Bhutan – The Last Shangri-La?

“Bring the carven image in.
Bear it to Athena,
Fit gift for the child of Zeus”

– the people of Troy on discovering the wooden horse

Those toilets will never do‘. A red mark is jotted down next to the name of whichever site on our itinerary we happen to be visiting. A note to self not to return and an almost veiled threat to our hosts that unless something is done about the plumbing, this is one attraction that will not be receiving our tourist dollar. Back in the minivan and onto the next assessment.

Bhutan, wonderful Bhutan, the last great Himalayan Kingdom, a place so shrouded in mystery, secrecy and magic even, that most of us, if we have ever given it any thought at all, have it filed away in our mind as ‘somewhere in the mountains, Tibet kind of way‘. A friend of mine comments on a photo on my instagram, ‘Wow you are in the last Shangri-La, what’s it like? I have to visit‘.

The last Shangri-La?‘ His comment strikes me and recalls the fabulous interwar novel by James Hilton, Lost Horizon, in which four Westerners end up in the mythical valley of Shangri-La. The name translates from Tibetan to mean roughly Shang Mountain Pass. Today Shangri-La has become synonymous with any earthly paradise, though particularly a mythical Himalayan utopia, a permanently happy land, isolated from the world.

In 2001 an entire county in China renamed itself Shangri-La in an attempt to attract tourists. In the BBC episode ‘Shangri-La’ of the documentary series In Search of Myths and Heroes, presenter and historian Michael Wood suggests that the legendary Shangri-La is the abandoned city of Tsaparang in the Upper Satluj Valley. And in the ancient Tibetan scriptures, the existence of seven such places is mentioned (hidden lands similar to Shangri-La) believed to have been created in the 9th century as idyllic, sacred places of refuge for Buddhists during times of strife. Yet no one has ever succeeded in pinning it down.

However, rather than an historical place, more often, today Shangri-La takes on a personal, spiritual even, meaning as a non site specific location. More of a state of mind. The mythical ‘destination’ of a quest we can each choose to undertake to find that special place, or feeling, in which Western 21st Century man or woman can finally call themselves happy.

And yet here I am in this earthly Paradise rating toilets from one to five. Certainly not how I might have envisaged happiness. Now admittedly, the evaluation of sanitary facilities is only a small (if disturbingly significant) part of my role. I am today a Tour Guide invited on, what’s referred to in the business as, a ‘reconnaissance trip’ to Bhutan. As part of a four person team, and accompanied by a local guide, Subesh, we have 6 days to cover as much ground, see as many hotels, restaurants, sites, walks, attractions etc as possible. The ‘data’ is then brought home, analysed, priced and assembled as an itinerary, before being marketed as ‘Authentic Bhutan – The Last Shangri-La‘ or something similar. A recreational recipe that hundreds, perhaps thousands of package tourists will be able to follow over the next decade or so.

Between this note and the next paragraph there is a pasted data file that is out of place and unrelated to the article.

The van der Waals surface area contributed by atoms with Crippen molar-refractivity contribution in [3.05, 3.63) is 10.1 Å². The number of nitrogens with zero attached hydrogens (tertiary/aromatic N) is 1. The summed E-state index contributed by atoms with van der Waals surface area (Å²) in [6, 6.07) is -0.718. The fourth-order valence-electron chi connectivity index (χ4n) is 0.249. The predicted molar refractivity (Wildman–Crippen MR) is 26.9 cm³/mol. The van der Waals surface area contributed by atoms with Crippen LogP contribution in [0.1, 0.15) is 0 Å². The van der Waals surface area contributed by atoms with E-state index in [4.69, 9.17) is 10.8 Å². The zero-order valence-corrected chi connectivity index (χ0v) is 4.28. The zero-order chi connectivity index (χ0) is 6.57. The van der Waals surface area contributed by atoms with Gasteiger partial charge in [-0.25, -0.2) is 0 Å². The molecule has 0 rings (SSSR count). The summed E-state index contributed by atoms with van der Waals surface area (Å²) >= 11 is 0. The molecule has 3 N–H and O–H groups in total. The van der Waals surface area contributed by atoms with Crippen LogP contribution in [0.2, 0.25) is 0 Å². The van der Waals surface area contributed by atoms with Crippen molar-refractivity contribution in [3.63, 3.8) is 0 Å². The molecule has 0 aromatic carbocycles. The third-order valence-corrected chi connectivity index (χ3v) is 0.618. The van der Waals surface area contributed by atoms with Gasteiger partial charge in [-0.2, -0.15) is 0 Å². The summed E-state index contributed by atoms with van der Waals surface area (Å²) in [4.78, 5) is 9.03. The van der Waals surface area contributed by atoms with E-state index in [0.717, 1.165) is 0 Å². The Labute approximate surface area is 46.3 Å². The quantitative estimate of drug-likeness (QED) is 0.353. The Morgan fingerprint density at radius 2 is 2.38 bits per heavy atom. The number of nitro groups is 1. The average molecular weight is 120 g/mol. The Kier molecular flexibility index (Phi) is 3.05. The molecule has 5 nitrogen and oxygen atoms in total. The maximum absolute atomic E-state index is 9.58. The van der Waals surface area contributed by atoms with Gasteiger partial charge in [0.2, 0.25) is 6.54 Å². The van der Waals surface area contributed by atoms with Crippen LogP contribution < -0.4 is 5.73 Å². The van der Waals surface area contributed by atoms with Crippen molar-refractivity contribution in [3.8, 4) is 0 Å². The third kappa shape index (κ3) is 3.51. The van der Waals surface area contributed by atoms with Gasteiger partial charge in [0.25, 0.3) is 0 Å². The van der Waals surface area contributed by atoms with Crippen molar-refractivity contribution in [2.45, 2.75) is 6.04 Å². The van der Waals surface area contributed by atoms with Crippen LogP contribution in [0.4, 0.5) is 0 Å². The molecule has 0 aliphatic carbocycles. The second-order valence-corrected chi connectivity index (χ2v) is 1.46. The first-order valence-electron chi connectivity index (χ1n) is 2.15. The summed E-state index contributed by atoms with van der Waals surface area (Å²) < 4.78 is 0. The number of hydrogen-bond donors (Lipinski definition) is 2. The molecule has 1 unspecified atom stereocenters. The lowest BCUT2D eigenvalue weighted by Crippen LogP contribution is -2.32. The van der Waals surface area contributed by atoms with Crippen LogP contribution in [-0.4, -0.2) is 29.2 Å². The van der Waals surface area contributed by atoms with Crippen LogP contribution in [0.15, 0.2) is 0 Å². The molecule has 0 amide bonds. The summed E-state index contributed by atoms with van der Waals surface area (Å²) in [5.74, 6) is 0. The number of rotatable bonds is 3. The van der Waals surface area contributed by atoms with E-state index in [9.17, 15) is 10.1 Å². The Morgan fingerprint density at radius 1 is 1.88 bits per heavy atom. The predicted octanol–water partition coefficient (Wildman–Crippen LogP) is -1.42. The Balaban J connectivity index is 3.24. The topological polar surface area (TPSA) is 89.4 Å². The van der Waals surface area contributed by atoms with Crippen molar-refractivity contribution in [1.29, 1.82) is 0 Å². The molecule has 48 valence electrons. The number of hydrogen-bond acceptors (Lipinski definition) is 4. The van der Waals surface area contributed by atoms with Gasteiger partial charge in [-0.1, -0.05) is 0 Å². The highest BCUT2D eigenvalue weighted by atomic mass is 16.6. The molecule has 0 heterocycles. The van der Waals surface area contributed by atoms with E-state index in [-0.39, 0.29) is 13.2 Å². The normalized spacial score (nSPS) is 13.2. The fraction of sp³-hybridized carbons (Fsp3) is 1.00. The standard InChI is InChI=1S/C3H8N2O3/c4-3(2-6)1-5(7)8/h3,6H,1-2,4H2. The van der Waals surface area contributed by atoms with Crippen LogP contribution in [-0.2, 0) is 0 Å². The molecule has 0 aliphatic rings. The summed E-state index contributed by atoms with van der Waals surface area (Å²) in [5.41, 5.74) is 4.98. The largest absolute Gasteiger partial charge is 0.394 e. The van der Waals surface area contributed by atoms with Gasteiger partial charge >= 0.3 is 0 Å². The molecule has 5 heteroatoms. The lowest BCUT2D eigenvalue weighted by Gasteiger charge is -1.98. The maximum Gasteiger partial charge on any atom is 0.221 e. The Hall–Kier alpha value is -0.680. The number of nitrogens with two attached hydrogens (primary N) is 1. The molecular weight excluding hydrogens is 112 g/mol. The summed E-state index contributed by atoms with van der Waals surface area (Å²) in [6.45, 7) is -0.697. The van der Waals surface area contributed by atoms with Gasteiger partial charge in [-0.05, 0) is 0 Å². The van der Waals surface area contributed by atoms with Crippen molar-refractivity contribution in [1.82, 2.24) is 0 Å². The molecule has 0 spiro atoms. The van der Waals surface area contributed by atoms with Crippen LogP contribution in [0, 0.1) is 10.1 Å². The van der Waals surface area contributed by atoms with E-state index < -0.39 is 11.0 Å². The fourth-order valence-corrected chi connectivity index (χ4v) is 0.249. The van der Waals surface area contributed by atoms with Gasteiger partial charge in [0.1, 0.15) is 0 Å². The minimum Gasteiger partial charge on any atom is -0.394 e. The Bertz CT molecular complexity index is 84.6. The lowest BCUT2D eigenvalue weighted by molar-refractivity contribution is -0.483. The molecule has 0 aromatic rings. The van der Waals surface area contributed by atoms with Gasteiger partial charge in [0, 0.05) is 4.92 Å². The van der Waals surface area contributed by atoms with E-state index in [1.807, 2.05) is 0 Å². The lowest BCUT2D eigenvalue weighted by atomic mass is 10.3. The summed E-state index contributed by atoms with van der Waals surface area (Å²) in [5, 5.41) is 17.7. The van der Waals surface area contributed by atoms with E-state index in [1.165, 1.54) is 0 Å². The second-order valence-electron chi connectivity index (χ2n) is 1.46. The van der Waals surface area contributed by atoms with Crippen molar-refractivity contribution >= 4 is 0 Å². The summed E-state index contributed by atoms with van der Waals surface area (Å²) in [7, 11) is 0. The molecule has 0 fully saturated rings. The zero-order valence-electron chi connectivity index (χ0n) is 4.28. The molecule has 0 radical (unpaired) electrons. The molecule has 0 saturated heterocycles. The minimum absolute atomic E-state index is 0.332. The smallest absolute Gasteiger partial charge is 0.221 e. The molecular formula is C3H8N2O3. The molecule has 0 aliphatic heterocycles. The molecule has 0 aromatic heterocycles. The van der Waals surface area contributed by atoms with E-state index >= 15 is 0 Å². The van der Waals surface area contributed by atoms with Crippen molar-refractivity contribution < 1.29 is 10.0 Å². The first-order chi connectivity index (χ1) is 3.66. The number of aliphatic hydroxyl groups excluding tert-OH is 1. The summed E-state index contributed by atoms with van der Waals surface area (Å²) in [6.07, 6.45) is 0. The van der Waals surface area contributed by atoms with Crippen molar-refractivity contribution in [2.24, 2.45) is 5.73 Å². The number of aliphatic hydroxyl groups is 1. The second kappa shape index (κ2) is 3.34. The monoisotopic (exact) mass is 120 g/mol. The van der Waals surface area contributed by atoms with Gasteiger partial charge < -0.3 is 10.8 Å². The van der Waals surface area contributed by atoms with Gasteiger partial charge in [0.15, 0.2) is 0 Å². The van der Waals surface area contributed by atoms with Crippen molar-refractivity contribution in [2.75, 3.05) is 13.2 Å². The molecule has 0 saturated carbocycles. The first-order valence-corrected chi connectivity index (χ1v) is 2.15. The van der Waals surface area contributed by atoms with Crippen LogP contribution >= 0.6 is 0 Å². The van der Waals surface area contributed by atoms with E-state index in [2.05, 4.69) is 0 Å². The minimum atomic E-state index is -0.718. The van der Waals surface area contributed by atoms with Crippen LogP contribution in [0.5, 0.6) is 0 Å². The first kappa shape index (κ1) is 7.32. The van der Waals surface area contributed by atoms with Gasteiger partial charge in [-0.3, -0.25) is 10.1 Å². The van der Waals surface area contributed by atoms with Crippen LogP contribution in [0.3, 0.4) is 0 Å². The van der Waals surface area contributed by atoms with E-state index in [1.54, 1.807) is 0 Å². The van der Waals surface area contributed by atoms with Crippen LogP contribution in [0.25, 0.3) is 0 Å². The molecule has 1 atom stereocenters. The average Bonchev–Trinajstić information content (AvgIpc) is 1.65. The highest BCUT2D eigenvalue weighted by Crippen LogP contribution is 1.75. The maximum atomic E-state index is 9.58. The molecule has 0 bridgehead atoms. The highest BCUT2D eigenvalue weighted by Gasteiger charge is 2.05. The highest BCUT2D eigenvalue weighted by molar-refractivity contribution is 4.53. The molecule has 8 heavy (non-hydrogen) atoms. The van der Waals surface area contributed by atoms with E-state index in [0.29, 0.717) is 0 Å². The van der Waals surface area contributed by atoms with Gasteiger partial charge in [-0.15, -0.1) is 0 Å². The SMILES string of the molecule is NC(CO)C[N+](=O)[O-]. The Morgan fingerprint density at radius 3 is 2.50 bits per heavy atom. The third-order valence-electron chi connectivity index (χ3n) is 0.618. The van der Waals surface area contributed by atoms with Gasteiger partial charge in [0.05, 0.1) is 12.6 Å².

When it comes to tourism, Bhutan has a motto; ‘High Value, Low Volume’. The particular agency acting as my master for this trip proposes group holidays for up to roughly forty people at a time. As a result we straddle the philosophy of the Tourism Council of Bhutan. Very reasonably priced holidays probably just under the high value threshold, but with a couple of guests too many in the lines for the toilets to be considered low volume. Bhutan for example does not even permit large fifty seater European style tour buses. However we are told we can hire two smaller ones and, in order to hear the guide in both, hook passengers up to the same listening devices. In other words, there is a way.

I have been a guide now for twenty seasons and a solo traveller since the age of 18 when I bought my first InterRail ticket and travelled all over Europe. In 25 years I have visited 99 different countries returning to many, whether for work or leisure countless times. I cannot think of one single place about which I could hand on heart say ‘x has improved’ in those 25 years, not one. I have lived three months in Venice, a city that now receives an average of 30.000 tourists per day; last year we were more or less forced out of the centre of Barcelona as rent goes up thanks to and air b and b, among others; Prague is a shadow (or more accurately neon sign nightmare) of it’s former self; I, like others have advised ‘go to Cambodia now as it is as Vietnam used to be‘. And anyone with a smidgin of interest in iconic Cuba, well if you don’t already have a ticket booked, you are for sure too late.